The Mason City Globe-Gazette from Mason City, Iowa on February 1, 1945 · Page 2
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The Mason City Globe-Gazette from Mason City, Iowa · Page 2

Mason City, Iowa
Issue Date:
Thursday, February 1, 1945
Page 2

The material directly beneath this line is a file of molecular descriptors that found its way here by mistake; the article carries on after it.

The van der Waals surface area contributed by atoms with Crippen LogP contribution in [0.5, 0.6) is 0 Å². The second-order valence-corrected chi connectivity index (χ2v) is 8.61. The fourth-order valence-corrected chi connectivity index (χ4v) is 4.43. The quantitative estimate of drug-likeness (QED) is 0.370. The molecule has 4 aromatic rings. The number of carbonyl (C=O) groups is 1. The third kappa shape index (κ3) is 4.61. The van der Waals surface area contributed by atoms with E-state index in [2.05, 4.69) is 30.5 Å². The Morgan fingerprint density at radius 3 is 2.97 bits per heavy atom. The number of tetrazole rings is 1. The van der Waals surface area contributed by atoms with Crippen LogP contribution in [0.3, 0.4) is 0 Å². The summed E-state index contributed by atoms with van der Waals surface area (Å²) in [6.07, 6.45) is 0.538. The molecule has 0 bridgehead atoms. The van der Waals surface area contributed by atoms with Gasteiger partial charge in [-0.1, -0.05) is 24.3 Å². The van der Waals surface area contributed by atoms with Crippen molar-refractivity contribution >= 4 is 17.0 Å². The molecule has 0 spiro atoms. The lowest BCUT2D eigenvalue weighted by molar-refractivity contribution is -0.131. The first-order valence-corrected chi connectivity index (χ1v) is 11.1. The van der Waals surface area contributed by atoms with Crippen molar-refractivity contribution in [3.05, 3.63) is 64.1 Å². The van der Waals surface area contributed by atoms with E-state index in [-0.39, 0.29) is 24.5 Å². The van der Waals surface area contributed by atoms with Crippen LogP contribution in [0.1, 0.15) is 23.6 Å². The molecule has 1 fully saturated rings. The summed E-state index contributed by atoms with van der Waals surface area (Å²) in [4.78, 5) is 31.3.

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THURSDAY, FEBRUARY 1, 1945 vancing, routing the enemy an ·annihilating his units after sen arating them," the Russian mid -night communique said. More than 5,000 Germans wer killed and 1,700 captured on (h approaches to Berlin Wednesda alone, the Soviets said. In addition · 21 euemy tanks, 120 field guns ' E070 trucks, 70 locomotives and loaded troop trains were seized. Moscow was siient on the pro gress of the first Ukrainian army offensive north and south of Bres lau, capital of Silesia, but Berlit said the Russians had secured new bridgehead across the Ode at Pieskenvitz, 7 miles northwes of Breslau. ' Striking out f r o m anothe bridgehead at Steinau.'Berlin saic the Russians cut the Berlin-Bres 3ati highway at, lAiben, 38 mile northwest at Breslau and 12 mile west ot the Oder; ' : The southern wing of .the firs Ukrainian army drove to withii 22 miles of Moravska-Ostrava Czecho-Slovak gateway to th Moravian gap to Vienna an Prague, on a 25-mile front. North of the Berlin front, Zhu kov's forces captured Jasirotv, 1 miles north of Shcneidemuhl ahc 63 miles south of the Baltic coas .of Ppmerania, and 2 other White ..Russian armies sliced Another 10 square miles off the East Prussian /. Pocket, reducing it to 1,400 squar miles. -·'· .The 3rd White Russian army im der Gen. Ivan D. Chemalkhovskj ^ cut ou Konigsberg, capital of Eas · S^ 5 * 8 ' f 1 ?" 1 i ts Iast escape port .Pillau, at the northeast-corner o the pocket. ...... '.' The fall of Gross Heydekrug 9 .miles west of Kinjgsberg, severed ; the Pillau road and put the Riis .sjans on the north shore of thi ·Frisches Half lagoon. Smoking requirements for Men 'Our Smoke Shop" Pipes . . . famous tobaccos . . . pouches · ... everything for the man who smokes. Begin Temporary Segregation of Civilian, V-12 Students at Ames Ames,.(fl) --Segregation of civil lan and V-12 students bega Thursday on the Iowa State col lege campus imder an order an nounced Wednesday night b President Charles E. Friley The students are to be tempor anly segregated in classes and all other affairs where both civiliai and navy personnel would con gregate because of a reported "in fection" among V-12 members. Friley said the segregation wa ordered by the. commanding of Iicer of the V-12 alter consulta tion with college authorities .be cause of an infection, the natiir of which has not been deter mined. _· , . "Dr. J. G. Grant, director of the student health service, reports no a p p e a r a n c e of the infection among civilian students. The in fection is in mild-form and it i hoped it will quickly be bfaugh under control." NORA SPRINGS BAKERY BURNED Evening Fire Completely Destroys Building Nora Springs--Fire almost completely destroyed the b a k e r y owned and operated by Mr.' and Mrs. R. L. Bellows here Wednes-; day night, firemen working several hours in a temperature 18 below zero before they'had the blaze under control. _ Practically all the contents of he building:, including (ho se of he apartments of the owners above the bakery, were totaUy destroyed or partly damaged by ire, smoke or water. Mr. Bellows was unable to give an estimate of his loss Thursday morning-. The loss included §200 worth of lour which was just stored in-the Building Tuesday. : The fire was discovered about :45 p. m. Wednesday. It started n the north side of the building nd went clear around the struc- ure between the walls. This made t extremely difficult to fight the laze. Two lines o£ hose were sed constantly for 2 hours before here was any indication the fire T as under control. Bellows indicated Thursday le ·ill have to rebuild before bosi- ess can be resumed.' The oven robably will have to be torn own and recemented. Some snp- lies and equipment may possibly be salvaged. It is believed by the owner that nsurance on the building and usmess .will compensate the loss. The origin of the fire is undermined. TO LEAVE BULK OF EQUIPMENT Plan Quick Shift of Troops From Europe Washington, W)~Prospects of speedier end of the Japanese war developed Thursday with disclos ure of a plan for a quick shift o troops from Europe to the Paeifi once Germany is defeated. Under this system, which wa described by high scources, troop in Europe will leave the bulk o their equipment on the continen and then re-arm in the Pacifi with equipment piled up ther from this country. .This could mean a savings v months in throwing the fa] weight of American forces agates t h e -Japanese. · The campaign against them already, has been'de scribed by War Secretary Stlnuon as head of schedule. The plan will add to war costs require a continuation of a high rate of production and postpone the day of reconversion. On the other hand, it was pointed out that it would mean the saving of perhaps thousands of lives^tha might overwise be lost in a prolonged campaign. Two other factors undoubtedly figured in the .adoption of the plan: ;.-..· 1--A scarcity of shipping to landle the tans and tons ot equipment: and 2--the war against Ja- 3an is moving along months aheac of schedule while the European var is lagging, narrowing v the :irne available to shift European forces to achieve the greatest benefit from their use in the Pacific While it was not disclosed-whal equipment would v be .left behind rucks, construction equiprhenl and perishable goods presumably vould be included. AU of these ··ould be used in the rehabilitation f France, Italy, Belgium and Holland. Most of the airplanes still in jperating condition, especially l e a v y bombers. . undoubtedly would be flown to Pacific bases. Small arms, some .'artillery' arid tanks also presumably wonld be hipped. . The balance might eventually e sent to the Pacific, brought aek to this country for salvage r storage, or disposed of on the ontinent as surplus. Prom the irst, it was planned that considerable amounts of supplies would ecessarily be left abroad because the cost of shipment would- surpass their worth. Even the movement o£ troops alone would require months. Relatively small forces have been employed so far in the drive against Japan. Buy your War B o n d s and Stamps from your Globe-Gazette carrier boy. MASON CITY GLOBE-GAffffTTE frTM.KfcPOKTED SETTING UP-HEADQUARTERS HERE-According to reports the nazi high command has set up its headquarters in Munich, above, birthplace of nazism having fled from Berlin as the Russians draw nearer and nearer to the rezeh cadta! Ac' eompanymg this report are others of increasing unrest and food riots in the Geman'can" ital. Munich is about 225 mUes southwest of Berlin. V merman cap- DR. CLENDENING TAKES OWN LIFE Columnist Slashes Throat With Knife K a n s a s City, Mo., U.R--Dr ogan Clendening, nationally known physician and writer of a yndicated newspaper column on lealtb. problems, was found dead n his home here Wednesday. Police said his throat had been lashed. . Ben Tibbs, member of the Kansas City police homicide squad who investigated, said that Clen- ening's body was found lying on us bed. On a table' nearby was small .combination · pen knife nd cigar cutter, which Tibbs said Jlendening used in taking his own ife. "He had been very moody ately," Tibbs said, "according to is wife, Mrs. Dorothy deaden- 'His physician, Dr. Wheeler, old me that Clendening had told im There's not'much use to. live nd I'll take my life 1 of these ays when people are least ex- ecting it.' " ; Tibbs said the body was found y Mrs. Clendening ; when she vent to investigate his failure to se. He had been £n\ the habit f taking pills to sleejV she explained, and she had not bothered inj at his normal tirrle of getting P, about 9:30 o'clock] Dr. Wheeler estimated that lendening: had been' dead about 2 hoars. The curtains in the oom were drawn. Clendcniiig's bedroom was off hi* study. Clendening was in the nation's eaejfaies about 6 years ago when JJ ai? hammer, being used on a ewer construction job near his oine, made such a racket that he tacked the high pressure tank nd air lines with an axe. Taken to the Country club po- ce station after that, he smashed . ail cell equipment in a fit of rage Tefore he was released. Clendeningr was widely known throughout the mid die west as a convivial philosopher. He was an authority on literature and had 1 of the finest Shakespearean libraries in the nation, friends said. In addition to his daily newspaper column, he was the anthor of numerous widely read medical books for laymen and several standard medical tests. He was clinical professor of medicine of *the University of Kansas school of medicine, · with which he had been connected many years. He was a graduate of that school and of the University of Edinburg, Scotland. His widow is the former Dorothy Hix, member of a wealthy Wisconsin lumbering family. Reds May Have Passed Nazi Defenses By J. M. ROBERTS, JR. "·Regardless of the outcome of the battle of the Oder, which approaches hourly nearer, there are 2 items in recent German dispatches which, overshadowed by the Hussian advance along the Warthe, nevertheless may play an important role in Hitler's collapse. A few days will (ell whether the Germans have been -able, to devise any real defenses before Berlin--whether the Russians are to continue unchecked, or whether they will have to stop at the river to pull up their galluses as they did at the Vistula last summer. However, if the Russians are at Sorau farther south, as the Germans say, any massing -of nazi strength in the Frankfurt area may mean little more .than have the holdouts at Torun, Poznan Elbing and Konigsberg. While Sorau is twice as far from Berlin as Frankfurt, there is one big difference. It is 30 miles west of the Oder, well inside the area where Germany was supposed to have strong defenses. That could mean much or little regarding defenses farther north. The important thing is that the .75 miles between what -the.:Germans -call Marshal :Konev's north'erh 'anchor and Berlin:is' through^flat country, somewhat more wooded than Zhukov's direct route, but crisscrossed by only minor water courses. If Konev is making a major effort there (and it would ae normal. for. the Russians'. to iceep silent about such a move until its outcome was foreseeable) lie German army and Berlin could be placed in a position similar to :hat which would have occurred :ast fall had the western allies, :rossing at Arnhem, pushed up the east band of the Rhine toward Dortmund. The other report serves more as a reminder that, regardless of any lelays which may occur at the Oder or because of such "Banzai charges" as that of the Belgian bulge. Hitler's clock has aboTit ran down. The Germans mention renewed Russian attacks south of Lake Balaton in Hungary. That means the German army s under actual attack, with the exception of a few very short stretches, on more than 1,500 miles of front. Before the Hussian offensive began, before the losses which Hitler has taken recently on both eastern and western fronts, he was credited with 2,000 nen per mile--and he couldn't icld then. The conclusion is too obvious to mention. HOTEL OWNERS APPREHENSIVE Convention Ban May Ruin Some Businesses By THE ASSOCIATED PRESS The nation's hotel keepers Thursday greeted the start of the government's ban on non-essential conventions with both relief and apprehension. *An Associated Press survey indicated the ban .would case the hotel room shortage in such cities as New York, Philadelphia, New Orleans and Cleveland, but a spokesman for the American Hotel association said the government ruling- wonld cut business sharply in many cities where hotels were not crowded. The ban, effective Thursday, prohibits conventions attended by more than 50 persons unless such conventions are given special permits because of their importance to the war effort. The measure was aimed primarily at lightening railroad traffic. The American Hotel association spokesman said the ban might put Denver hotels in the red within a month and cut the hotel occupancy rate in Milwaukee to slight*- . more... than 50 , per cent Also r^B^jht^pire^cted, wonld :be -JS-Mdines^ Atlantic City, and Galveston,* TKt'·· " ' " Although a spokesman for the New York Central railroad said the ban "will have a favorable effect" .on the railroads, other lines for ,the most part thought it top early, to assay the result. No decrease in rail reservations was noted at such key points as Chicago arid Pittsburgh. - U, S, PLANES HIT SINGAPORE India-Based Bombers Raid Big Naval Base Washinj^on, . W}--B-29 Super- fortresses, flying 3,500 round trips from bases in India, bombed military installations at the big Japanese naval base at Singapore Thursday for the 3rd time '. The daylight nid was-'^announced by the ivar department. In previous raids last Nov; 5 and Jan. 11, the gi ant bombers , attacked naval dockyards, shipping and defense installations, at the base, which guards Malaya and the Dutch East Indies. Tokyo broadcasts,'recorded by FCC monitors said lone B-29s from the Marianas made '3 separate nuisance attacks on the'Jap- anese home islands of Honshu and Sbjkoku between 9 p. m. Wednesday and 1:30 a. m. Thursday (Tokyo time), but caused "absolutely no change." Another Japanese broadcast said the industrial center of Osaka on Honshu had taken steps to reduce the amount of production lost du in* B-29 raids on the area. Henceforth, the broadcast- **, a precautionary signal rather tliiiiM a full alarm will be sounded when! only "a few planes 'are, sighted if*? the vicinity. Workers will remain- at their benches during the precautionary period, the broadcast explained, and would go to 'shelters only after bombs have started to fall. Overseas Vet Spends Furlough Mining Coal Httsburrt, u.»_s t a f t "Sgt. George Vincent, a veteran of 26 months in the south Pacific, where he participated in 21 bombing missions, is not spending his furlough in'.the accustomed round/of gayety.' - . - , . . . He was back at his old job as a miner in nearby Westland--"To help relieve the coal shortage." IN' SIGHT OF ENEMY With the 100th Division in Alsace, (fl)--Iron stakes 'for barbed wire entanglements are being produced at the front in a'foundry discovered by American soldiers. Cpl. Peter Incoletto, Madrid, is in the group which has produced some 20,000: four-foot stakes, almost within sight of the enemy. ISO* ON TOL'B DIAL QECRETARY OF THE NAVY JAMES FORRESTAL will be guest "speaker on a special all-Navy show, to be presented in the Major W S P"^ 3 " 1 time on KGLO-CBS Thursday, %t 8 p m Lieutenants obert Taylor and Wayne Morris, former screen ^orHes " 111 heard " . an H T !? e ^, r "? sh ° w;the'U. S. Navy by Major Bowes and the Chrysler Corporation, sponsor 6f -."Major ' Bbwra-: A^tl^s " H * S k f tcn '. ti "« J "Spotlight On The Pacific,'' will- a^amatii^our SP U1 . th f, pacific . and tell the story . o £ the tremehd^job N l VyJm 41 L at the war. -The emphasis' will bVdtfthe ° Ur NaVal fo ' teen-age The army reports tuberculosis among American troops in World war II is.only about one-tenth as prevalent as in World war I. W ¥-f * * «EO NETWORK IWO Kilocycles TUUBSDAY EVENING G-.45 Katlcnborn" 10:00 Supper Ctub 7:0g Coffee Time 10:15 Neivs 7:30 Dinah Shore 10:45 Szalh-Myrl · 8:00 Bing Croiby 11:00 News 8:30 Bob Burns 11:30 News 9:00 Abb.. Costello 11:45 Music. News «:30 Rudy Vallee 12a» Mirth. M'dneis FKIDA 5:30 Callahan Bros 5:43 Jerry Smith 6:00 Heaven, Home 6:15 Tana Pgm- 6:30 Farm News SM5 Jerry. ZeltU TiOODreicr /:!; Tune to ShJn* 7:30 News I : S f (;!n - K!n 8:00 Hadcn Fam. S:la Song/ellows 3:.TO News TANET WALDO stars in a new amusing adventure of a. J sub-deb on KGLO-CBS' "Corliss Archer'?'series Thursoay, at 8:30 p. m. F. Hugh Herbert writes the stories and Thoma?A* Md- Av,ty produces and directs. Opie Gates conducts the oreheSrt'^ T»HE LOS PANCHOS TRIO offer.3 Cuban'tunes when they.make a a t IMTSST.S '%££^sgff^£ s ments during the past year, of KED CROSS - · · · · K Ar U^ CI P' v^ Star ' " th * ^ "fi^rry.Douglas on^KGIxi- u ^^^^^^^^^^^^^-^^^ Douglas si^s'Tnr Making Believe" and "Old Man:River " Bay AgBin." -- ''^^ C ^ S ^ a ^^" W ^! "?ner?Go C es°T r iiV^ *.. -. *-·;.' * \".: by conductor-pianist Elliot Lawrence highlight late Thursday evening program -'/Listen':To 'Law- Three Dears' trio.' m ' Vocals ' are «* ^ritone Jack Hunter and the ' * · * · - ' * ' - ' '. EDWARD B. HARVEY, former WBBM newsman, appears as guest on "The First Line," Thursday, over KGLO-CBS at 9 D m Lt. Harvey, who left the WBBM news staff to join the Na^vy P ' 8:45 M'lody ardh'se 9:00 L. tawton 9:15 News 9:30 F'dcrs. K'pers 10:00 Road of Life 10:15 Rosemary 10:30 Star Pl'yh'se 10:45 David Harum 11:00 Judy. Jane ":«3 Pcrrs- Mason 11:30 E. D. Webber jl:« Bucftnroos REVEAL LOSS OF MINESWEEPERS Washington, (U.P.) -- The navy Thursday announced the loss of the fast destroyer - minesweepers Hovey and Palmer and a landing ship as a result of Japanese action in the Philippine area. These losses raised to 258 the total of U. S. naval vessels lost from all causes in this war. The Palmer and Hovey, built as destroyers in the last war, were converted into minesweepers in 1940. Each carried a normal complement of about 120 men. The lost landing ship, the LST 759, normally carried about 50 men. There was no disclosure of the extent of casualties but the skippers of all 3 vessels were saved. Officials Say Rationing of Coffee Not in Sight Washington, (U.PJ--- Government food officials, alarmed at an increase in "scare" buying of coffee, Jcclared emphatically Thursday that "coffee rationing is not in si|ht." The office of price administra- ion said buying in excess of nor- na] needs had increased during the past week due to rumors that coffee would be returned to the · ration list. It assured the public that no preparations for rationing I arc being made. . j captain ^^^^^^^^^^ opening to fire on a smoke smoke a; enemy i the KGLO-CBS DAILY^PROGRAM SCHEDULES Thursday P. M. \t-:li. * * THEY WERE BUDDIES-Death parts 2 fighting men. They were buddies aboard a coast guard-manned invasion transport in the Luzon assault. The Japs bombed the transport. Before his buddy is buried at sea, the coast guard- man kneels in prayer. 4:00 Mailbag 4r:3 Victorious Livinr 4:30 Episcopal Church 4:45 \Vildemes5 'road CBS =:00 Jimmy HiHf.ird's Orchestra, CBS s:!? Red Cross Program o:30 Sports Caraera 5:45 T^* W ° rl11 Tt " 1 »r- Geaer.l El.rtric. LBS 3U15 Me.nitit or Ibe Xewi, B. F. Goodrich Company. CBS - °° nmoiT f lhe N " tion - p - G - *" *8:15 Mosie That S.ilslies. Chejltrlields, CBS 6:30 Freddie Martin's Orchestra ' 6:4o KGLO Forura C:5S H-urs Ahead ''^ n1 i cbt ind L "' """· «««olfctj 7:30 For Mother and Dad ·:JS Craln Bell Xew» 8:00 Major Bowes' Arnaleirs. Chrjslei Corporation, CBS 8:30 CortlM Archer. Anchor .Bockini cms. CBS HiS! ?, h * '"'J Ll "'- Wrijly'» Cora. CBS 0:30 l i t r e s ID Rcnuncr. Ermine in Parii, CBS 10:1)0 Evcnlnr New, Ronadnp. V.nce Music Co. tHilton) 10:20 Dance Time 10:30 Viva America. CBS 11:00 News. CBS 11:05 LLslen io Lawrence. CBS 11:30 Cab Qillovvai-'s Orchestra. CBS 13:00 J ws , CBS Frtdoy A. M. B:00 Sirjii On G:0? Ners 6:10 Miliical Hoimduu S : S J!"" 1 "' *·'«» RounJno (Dimbalb) ,:0» Voice of Temoerance T:l» Tune Time 1:23 Kea-s T:S« Keep Time wllh n»mon» S:lj noljnm Headline,, HobDln Breid (Dlmoath) 8:30 Marching to .Music »:4S Today In Oia»e 0:09 Bible Broadcait, Saiflo Chapel »!is dear Lake on the Air 3:30 Slrans-e Komance of Evelvn \Vln- ten. Manhattan Soap. CBS 9:*S Bachelor's OHdren, Wonder BreaI CRS 10:00 X«r5 nitMl. Jjcon E. Decker tat Soni (Dimbatb) 10:13 Just Rclai in:30 Brlrht HorlTons. Lever Bros.. CBS Home Toirn Neiri. Glode-Gazrlle OIlTHran) 11:00 Kale Smith Spetkj, General Poods, CBS ,.· ·" !! : ii K ' f Sis1 ". l'««r Bros:. CBS 11*0 Si«"«.of. nji.^r.irt. *.«,,,, " M ?"d U ';;i. SI"' Am " 1 " n H °"" 1-:00 Job Noles L 12:03 Today's JIarfccts l!:15 The Old Timers --M ?°n h )"£ "^ "" T " t1 '- Ar "5- "'" U.30 Front p» t , -\ wl Ojco Self-service Drnt (Hilton) " 12:45 Musical Roundup 1: °* CB " Jorill °' ."· D- General Foods, 1:13 Two on a Clue, Gencril Foods. CBS 1:30 Matinee Melodies 1:45 Mystery Melody G»ms =:00 Morton Dnwnrv. Coca-Col* ;S:1S M.ry Mjrlin. Standard Brandt. CBS J : J? American School of the Air. CBS 3:00 G. E. nonse Tarty, General Electric 3:3S Newi, CBS 3:30 Feature * Story. CBS 3:45 MiUHerth Trio, CBS ·1:00 Mailbag 4:3.. Viclorions Livinr 4:30 Terry Allen and the Three Suters. CBS 4:45 Wilderness Road. CBS 5:00 tjolncy Howe and tbe News. CBS 5:1.. To ronr Good Unllli, Sqnibb Company. CBS .' 5:30 Sports Camera u:« World Tod»y. General Electric. CBS J:-- Meanlnr of the N'ews, B. F. Goodrich. CBS 6:00 .Yew* et lot Nation, p. G. and fi* linilon) 6:15 George Olson's Orchestra, CBS 6:30 Navy Band. March of Dimes 6:45 KGLO Forum 6:55 Hours Ahead 7:rtl Aldrlch Family. ro»lnm, CBS 7:30 AdvenlDtcs ot t h e Thin Man, M«x- wetl House Coffee, CBS 7:M Grain Bell Kewj 1:00 U Pays to Be Ignorant, Philip Mor- rii, CBS 8:30 Th a t Brewater BOJ-, Quaker 'Oats, CBS 9:00 Moore and Dnrinte, Camel Cic- areti, CBS 8:30 The Symn'uenctte, Ixm(1nes Walch Company 10:00 Eventnr. News RoundTM. Flnt National Bank (Hilton) 10:20 Dance Time 10:30 Mildred Bailey Show. CBS 11:00 .Vew. CI5S 11:05 Toronto Calling. CBS 11:30 Tommy Tucker'* Orchestra. CBS 11:4.1 Will Back's Orchestra. CBS I5.-00 Xeirj, CBS